1. Sea-level rise and everyday lives in small island states
This project investigates the effects of sea-level rise, and associated policies, on the everyday lives of communities in Fiji and the Maldives. In the past two decades, sea-level rise has become a major concern for researchers, decision-makers, affected communities and climate change campaigners. Yet, there is little understanding of how it is affecting people’s routines, activities and aspirations on a day-to-day basis. The everyday matters because it is central to human experience and the ways that people make sense of their lives and imagine their futures.
Our four key research questions are:
- How are the direct impacts of sea-level rise influencing islanders’ everyday lives and anticipated futures?
- How do ‘protect, accommodate and retreat’ policy responses further shape day-to-day practices and perceived futures?
- In what ways do island community members negotiate, accept or resist policies through their everyday activities?
- Which aspects of policy responses to sea-level rise improve everyday lives, and which are producing adverse outcomes?
Fiji and the Maldives are two small island developing states where the direct impacts of sea-level rise are of significant concern, and where governments are developing national policies and implementing climate change adaptation responses. In exploring these country contexts, the project aims to illuminate the everyday and geographically-situated nature of these responses, and to elicit insights into how the everyday lives of island communities are changing.
The project is a collaboration between the Universities of Melbourne and Queensland in Australia and The Universities of Manchester and Reading in the UK. It is funded by a three-year Australian Research Council (ARC) Discovery Grant.
2. Negotiating conflict: Environmental violence, economic development and the everyday practices of islanders’
The Maldives is well known as an international tourist destination, and particularly for the beauty of its beaches and coral reefs. What is less well understood, however, is the range of environmental challenges that island communities in the Maldives face, especially problems associated with coastal and beach erosion, urban development and waste management.
In many countries, getting the balance right between economic development and protection of the natural environment can be a major challenge. This is particularly the case when people have different perspectives on the best way to manage sensitive natural environments or when the plans of developers conflict with the priorities and values of local populations.
The first phase of the Everyday Lives in the Maldives project began in October 2017 and explored the relationship between tourism development and environmental sustainability, and its impact on the lives and livelihoods of small-island communities. We documented great concern amongst local populations about the effects that the following processes are having on island life:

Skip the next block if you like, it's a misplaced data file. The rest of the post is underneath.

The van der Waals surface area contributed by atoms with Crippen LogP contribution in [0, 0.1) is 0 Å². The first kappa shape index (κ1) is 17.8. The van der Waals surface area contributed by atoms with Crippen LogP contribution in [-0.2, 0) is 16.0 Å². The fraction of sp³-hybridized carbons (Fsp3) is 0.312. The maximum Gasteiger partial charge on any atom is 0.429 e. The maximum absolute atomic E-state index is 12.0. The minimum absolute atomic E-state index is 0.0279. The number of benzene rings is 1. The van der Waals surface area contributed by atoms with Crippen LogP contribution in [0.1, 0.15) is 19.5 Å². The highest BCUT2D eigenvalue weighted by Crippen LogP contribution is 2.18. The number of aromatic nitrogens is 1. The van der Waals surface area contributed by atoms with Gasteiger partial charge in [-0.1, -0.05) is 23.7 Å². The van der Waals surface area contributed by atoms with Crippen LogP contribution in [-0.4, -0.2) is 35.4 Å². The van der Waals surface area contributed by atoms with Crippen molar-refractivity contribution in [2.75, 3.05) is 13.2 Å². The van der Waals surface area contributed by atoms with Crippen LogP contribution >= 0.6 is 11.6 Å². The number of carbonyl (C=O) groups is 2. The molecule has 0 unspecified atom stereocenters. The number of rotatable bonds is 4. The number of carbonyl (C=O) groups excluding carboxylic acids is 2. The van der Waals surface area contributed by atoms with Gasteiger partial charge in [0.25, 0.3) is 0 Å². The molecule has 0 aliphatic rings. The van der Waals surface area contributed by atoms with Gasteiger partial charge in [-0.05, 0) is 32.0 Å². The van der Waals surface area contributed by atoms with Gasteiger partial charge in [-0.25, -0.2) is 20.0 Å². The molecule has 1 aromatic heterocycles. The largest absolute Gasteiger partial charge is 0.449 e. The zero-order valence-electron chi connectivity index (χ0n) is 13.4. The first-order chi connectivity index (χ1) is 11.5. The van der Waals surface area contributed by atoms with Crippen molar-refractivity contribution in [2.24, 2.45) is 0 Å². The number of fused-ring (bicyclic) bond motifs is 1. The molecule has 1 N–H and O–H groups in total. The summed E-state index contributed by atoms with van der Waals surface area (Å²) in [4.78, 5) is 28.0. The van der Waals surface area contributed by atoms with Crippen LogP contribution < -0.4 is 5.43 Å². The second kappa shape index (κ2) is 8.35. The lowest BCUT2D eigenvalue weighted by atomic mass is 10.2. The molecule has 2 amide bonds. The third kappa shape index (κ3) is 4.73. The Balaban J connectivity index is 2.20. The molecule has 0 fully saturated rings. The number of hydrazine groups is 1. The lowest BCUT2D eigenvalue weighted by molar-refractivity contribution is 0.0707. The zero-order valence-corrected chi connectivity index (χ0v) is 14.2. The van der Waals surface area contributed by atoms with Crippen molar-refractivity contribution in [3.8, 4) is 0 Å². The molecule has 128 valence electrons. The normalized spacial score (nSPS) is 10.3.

- the erosion of beaches and coastline due to wave action, tidal currents, and human intervention;
- the daily accumulation of washed-up waste and rubbish deposited by people; and
- the rapid expansion of the built environment to support guesthouse development and increasing numbers of tourists.
The project helped to inform policymakers and the general public about these problems. The project also significantly built the capacity of the communities to articulate their concerns and propose locally-driven solutions directly to decision makers.
Phase two of the project will considerably deepen and extend these initial impacts by raising awareness of different ways in which not only present-day but also future island based environmental change might occur, especially in relation to climate change and sea level rise.
We will bring together material collected locally in the previous project, including islanders’ photographs depicting changes in their environment, with scientifically and digitally produced maps and images and archival material in community workshops in order to stimulate and deepen local and national debates on future island development.
Drawing on this range of information sources, islanders will be invited to create ‘story maps’ that represent their perceptions of changes over time. These story maps, plus associated materials, will then be displayed publicly at the National Art Gallery in the capital, Malé. We are hoping to create a space where policymakers and representatives of island communities can come together to discuss their priorities and concerns and identify how small islands can be made liveable over the long-term under climate change.
This research was funded by the ESRC and the former UK Department for International Development, which merged with the Foreign & Commonwealth Office on 2 September 2020 to become the Foreign, Commonwealth & Development Office.